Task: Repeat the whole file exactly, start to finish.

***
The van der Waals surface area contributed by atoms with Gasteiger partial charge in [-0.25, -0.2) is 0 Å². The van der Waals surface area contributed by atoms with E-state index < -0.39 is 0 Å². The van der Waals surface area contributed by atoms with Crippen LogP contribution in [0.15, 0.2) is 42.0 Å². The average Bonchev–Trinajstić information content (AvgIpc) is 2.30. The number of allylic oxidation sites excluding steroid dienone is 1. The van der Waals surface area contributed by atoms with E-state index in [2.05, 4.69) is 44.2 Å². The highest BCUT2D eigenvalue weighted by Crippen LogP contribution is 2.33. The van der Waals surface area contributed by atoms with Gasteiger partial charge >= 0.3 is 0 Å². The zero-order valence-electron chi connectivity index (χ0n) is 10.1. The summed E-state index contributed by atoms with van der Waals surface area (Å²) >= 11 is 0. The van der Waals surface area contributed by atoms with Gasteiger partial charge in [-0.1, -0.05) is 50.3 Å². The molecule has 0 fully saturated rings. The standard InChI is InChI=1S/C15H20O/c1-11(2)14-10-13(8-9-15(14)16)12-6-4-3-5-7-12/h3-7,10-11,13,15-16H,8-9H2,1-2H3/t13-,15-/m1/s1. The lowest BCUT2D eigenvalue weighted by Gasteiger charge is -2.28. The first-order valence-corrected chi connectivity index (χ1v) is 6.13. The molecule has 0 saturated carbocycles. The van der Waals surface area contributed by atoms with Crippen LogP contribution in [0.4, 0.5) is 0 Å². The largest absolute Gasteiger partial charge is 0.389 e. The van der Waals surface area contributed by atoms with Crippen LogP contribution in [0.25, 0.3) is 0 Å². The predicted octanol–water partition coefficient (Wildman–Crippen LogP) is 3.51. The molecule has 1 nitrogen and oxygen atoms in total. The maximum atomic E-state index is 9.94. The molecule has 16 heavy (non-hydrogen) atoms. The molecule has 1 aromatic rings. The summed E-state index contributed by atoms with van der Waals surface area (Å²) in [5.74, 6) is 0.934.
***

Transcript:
The van der Waals surface area contributed by atoms with Gasteiger partial charge in [-0.25, -0.2) is 0 Å². The van der Waals surface area contributed by atoms with E-state index < -0.39 is 0 Å². The van der Waals surface area contributed by atoms with Crippen LogP contribution in [0.15, 0.2) is 42.0 Å². The average Bonchev–Trinajstić information content (AvgIpc) is 2.30. The number of allylic oxidation sites excluding steroid dienone is 1. The van der Waals surface area contributed by atoms with E-state index in [2.05, 4.69) is 44.2 Å². The highest BCUT2D eigenvalue weighted by Crippen LogP contribution is 2.33. The van der Waals surface area contributed by atoms with Gasteiger partial charge >= 0.3 is 0 Å². The zero-order valence-electron chi connectivity index (χ0n) is 10.1. The summed E-state index contributed by atoms with van der Waals surface area (Å²) >= 11 is 0. The van der Waals surface area contributed by atoms with Gasteiger partial charge in [-0.1, -0.05) is 50.3 Å². The molecule has 0 fully saturated rings. The standard InChI is InChI=1S/C15H20O/c1-11(2)14-10-13(8-9-15(14)16)12-6-4-3-5-7-12/h3-7,10-11,13,15-16H,8-9H2,1-2H3/t13-,15-/m1/s1. The lowest BCUT2D eigenvalue weighted by Gasteiger charge is -2.28. The first-order valence-corrected chi connectivity index (χ1v) is 6.13. The molecule has 0 saturated carbocycles. The van der Waals surface area contributed by atoms with Crippen LogP contribution in [0.4, 0.5) is 0 Å². The largest absolute Gasteiger partial charge is 0.389 e. The van der Waals surface area contributed by atoms with Crippen LogP contribution in [0.25, 0.3) is 0 Å². The predicted octanol–water partition coefficient (Wildman–Crippen LogP) is 3.51. The molecule has 1 nitrogen and oxygen atoms in total. The maximum atomic E-state index is 9.94. The molecule has 16 heavy (non-hydrogen) atoms. The molecule has 1 aromatic rings. The summed E-state index contributed by atoms with van der Waals surface area (Å²) in [5.74, 6) is 0.934.